“A passion for creating” a must for software developers
South Africa’s cellular industry is one of the jewels in the crown of the country’s economy. From just four million landlines in 1994, the industry can today point to over 80 million active cellphones.
That South Africans have adopted mobile technology with enormous enthusiasm is clear from the fact that the country routinely scores above global averages when it comes to text messages transmitted, mobile web access and more.
With a massive mobile sector comes massive mobile marketing opportunities. Mobile marketing refers to marketing to consumers using their mobile devices as platforms to showcase products and services using SMS, Please Call Me messages, USSD menu-driven applications, and the mobile web, amongst others.
There’s a current shortage of talented software developers who can create the mobile applications that make mobile marketing possible. With the local economy expected to splutter along at a dismal pace this year, any news of an employment shortage in a specific sector certainly sounds like opportunity.
Below is a conversation we had with Clint Reynolds, a developer at leading software development house, SMSPortal. The answers should prove especially enlightening to any bright young person with an inclination towards the practical and creative that is coding.
How did you get into this line of work?
It wasn’t a straight road to getting into this line of work for me. I first went into Multimedia Design and Production and touched on programming there. I loved it and decided to go in that direction. So I completed my BSC in Computer Science and Mathematics, and here I am.
What’s the best part of your day?
I don’t really have a ‘best part of my day’ so to speak. I enjoy what I do, so it’s all good. I do, however, love to spend my day creating something completely new. Something that is not yet implemented in our system/environment. That’s where the fun is.
What achievement at SMSPortal have you been most proud of so far?
There are a few. One big one would be completing my degree while working at the same time. And the other would be being a part of and contributing to the development of our team’s values and growth. We really have an awesome team.
What study options are available for would-be developers?
There are many avenues, in this regard, for those interested in becoming a developer. Obviously some avenues are better than others when it comes to what you want to do and where you want to end up. If you are interested in going into this field, then I would advise asking yourself what you want to do and where you want to end up. Also, do some research before making a decision on which direction you wish to take, this is important if you don’t have a clear idea.
Look at the type of companies you want to work for, what do they require from you as a developer. I would personally recommend a degree in Computer Science, especially for those more technically minded. A degree opens a greater range of opportunities in the industry. If you want to get into research, then doing your Honours is a must, and Masters highly recommended. A diploma would offer a somewhat limited, but more practical application, of the knowledge base than a degree would. If you are serious about getting into the industry then go for the degree.
What makes a developer tick?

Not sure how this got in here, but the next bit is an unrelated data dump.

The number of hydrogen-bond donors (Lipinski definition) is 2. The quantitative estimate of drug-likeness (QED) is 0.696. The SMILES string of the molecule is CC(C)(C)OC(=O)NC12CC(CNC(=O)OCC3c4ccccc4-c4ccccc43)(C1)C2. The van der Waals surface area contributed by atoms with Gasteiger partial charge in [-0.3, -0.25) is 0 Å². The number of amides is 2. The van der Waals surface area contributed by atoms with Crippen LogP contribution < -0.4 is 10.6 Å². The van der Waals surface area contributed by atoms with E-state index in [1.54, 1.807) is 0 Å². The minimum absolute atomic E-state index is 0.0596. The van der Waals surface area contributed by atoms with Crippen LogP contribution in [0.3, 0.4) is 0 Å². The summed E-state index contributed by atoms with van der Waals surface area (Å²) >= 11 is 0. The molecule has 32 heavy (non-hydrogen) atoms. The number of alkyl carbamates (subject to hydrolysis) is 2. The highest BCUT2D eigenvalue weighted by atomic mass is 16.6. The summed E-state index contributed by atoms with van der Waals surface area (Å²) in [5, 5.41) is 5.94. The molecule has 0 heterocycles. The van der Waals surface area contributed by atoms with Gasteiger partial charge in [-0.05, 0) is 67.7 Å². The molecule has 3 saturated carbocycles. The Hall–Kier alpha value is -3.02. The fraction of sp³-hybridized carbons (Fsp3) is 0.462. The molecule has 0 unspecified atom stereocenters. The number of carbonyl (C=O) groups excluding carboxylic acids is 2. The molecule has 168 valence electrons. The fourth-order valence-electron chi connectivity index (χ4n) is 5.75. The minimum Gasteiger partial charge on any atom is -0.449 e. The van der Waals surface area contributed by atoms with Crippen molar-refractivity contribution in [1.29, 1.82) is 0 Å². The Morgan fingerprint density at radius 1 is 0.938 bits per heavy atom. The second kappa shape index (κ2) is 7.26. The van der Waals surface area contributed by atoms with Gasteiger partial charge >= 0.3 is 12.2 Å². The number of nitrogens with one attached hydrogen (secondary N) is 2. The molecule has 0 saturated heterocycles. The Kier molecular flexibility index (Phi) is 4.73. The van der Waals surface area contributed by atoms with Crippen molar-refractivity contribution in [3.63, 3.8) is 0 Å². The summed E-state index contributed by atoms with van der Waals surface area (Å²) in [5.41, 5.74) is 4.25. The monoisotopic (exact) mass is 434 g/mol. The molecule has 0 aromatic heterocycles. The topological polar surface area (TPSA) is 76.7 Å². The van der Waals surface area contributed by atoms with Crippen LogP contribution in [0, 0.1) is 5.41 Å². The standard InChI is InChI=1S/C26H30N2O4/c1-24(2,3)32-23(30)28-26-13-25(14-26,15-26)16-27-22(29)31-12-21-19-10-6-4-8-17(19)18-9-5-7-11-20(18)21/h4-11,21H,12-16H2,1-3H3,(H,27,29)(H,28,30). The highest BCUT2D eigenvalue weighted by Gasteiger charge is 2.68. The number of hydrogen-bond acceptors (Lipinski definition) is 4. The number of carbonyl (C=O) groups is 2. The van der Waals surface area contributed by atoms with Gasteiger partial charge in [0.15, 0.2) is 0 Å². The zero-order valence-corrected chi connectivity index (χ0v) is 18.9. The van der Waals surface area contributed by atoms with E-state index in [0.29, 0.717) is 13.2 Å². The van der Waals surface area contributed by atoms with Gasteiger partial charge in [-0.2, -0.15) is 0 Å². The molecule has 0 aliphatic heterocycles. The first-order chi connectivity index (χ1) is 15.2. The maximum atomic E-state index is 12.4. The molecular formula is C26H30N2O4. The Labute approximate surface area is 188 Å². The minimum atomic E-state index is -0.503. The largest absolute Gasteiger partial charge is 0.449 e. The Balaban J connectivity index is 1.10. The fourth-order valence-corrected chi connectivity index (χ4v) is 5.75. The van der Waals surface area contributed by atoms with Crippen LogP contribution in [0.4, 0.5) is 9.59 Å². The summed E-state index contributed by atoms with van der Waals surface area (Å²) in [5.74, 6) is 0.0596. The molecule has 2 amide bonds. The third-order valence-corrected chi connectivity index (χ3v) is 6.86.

From what I’ve seen, more than a few cups of coffee a day… I don’t drink coffee so I’m not 100% sure about that. But for me, it’s a passion for creating. When I am creating, I am in my element.
Do you feel part of a team, or is the life of a developer a lonely one?
That depends on where you find yourself. I’ve worked at a place where I was mostly on my own and had the freedom to code as I please. That is wonderful, but working with a team is great too. You can learn a lot from the people in your team. Currently where I am, you definitely feel that you are part of a team. There are opportunities here too that pop up every now and then where you can find yourself doing work on your own for a time.
How do you describe what you do, to your mom?
My mom actually works in the IT industry, so it’s quite easy for me to explain to her what I do. But I would most likely say that I write code. That I’m part of the design, implementation and testing phases of various projects.
Do you get to see the results of your work?
Absolutely. That is probably the most rewarding part of working in this environment. If it’s working, you know, if it’s not, you know. The time periods between the coding and the knowing may differ, but at the end of it, you know. I think the most rewarding part of this process is knowing that the code works and also that your implementation is slick. If you can get that right, it’s a great feeling.
Do you interact much with clients, or mostly fellow employees?
99.9% of the time with employees. The 0.1% is if we get clients visiting the offices, which happens very rarely.
Do developers call the shots at SMSPortal?
Yes and No. I all depends on the situation. We have the freedom to share/voice our ideas, opinions, and concerns. Everyone brings with them a unique perspective depending on their background and who they are, so when the floor is open, we discuss and problem solve as a team.
Then based on those outcomes we make a decision. There are times when we need to do something because it has to be done, that is the same for any business, but the how is more often than not open for discussion.
What do developers really covet when it comes to their work environment?
Again this differs from developer to developer. I can only really answer for myself in this case. So personally, it is about having the freedom to explore and create to my heart’s desire. It’s about being in an environment where people support and help each other to grow.
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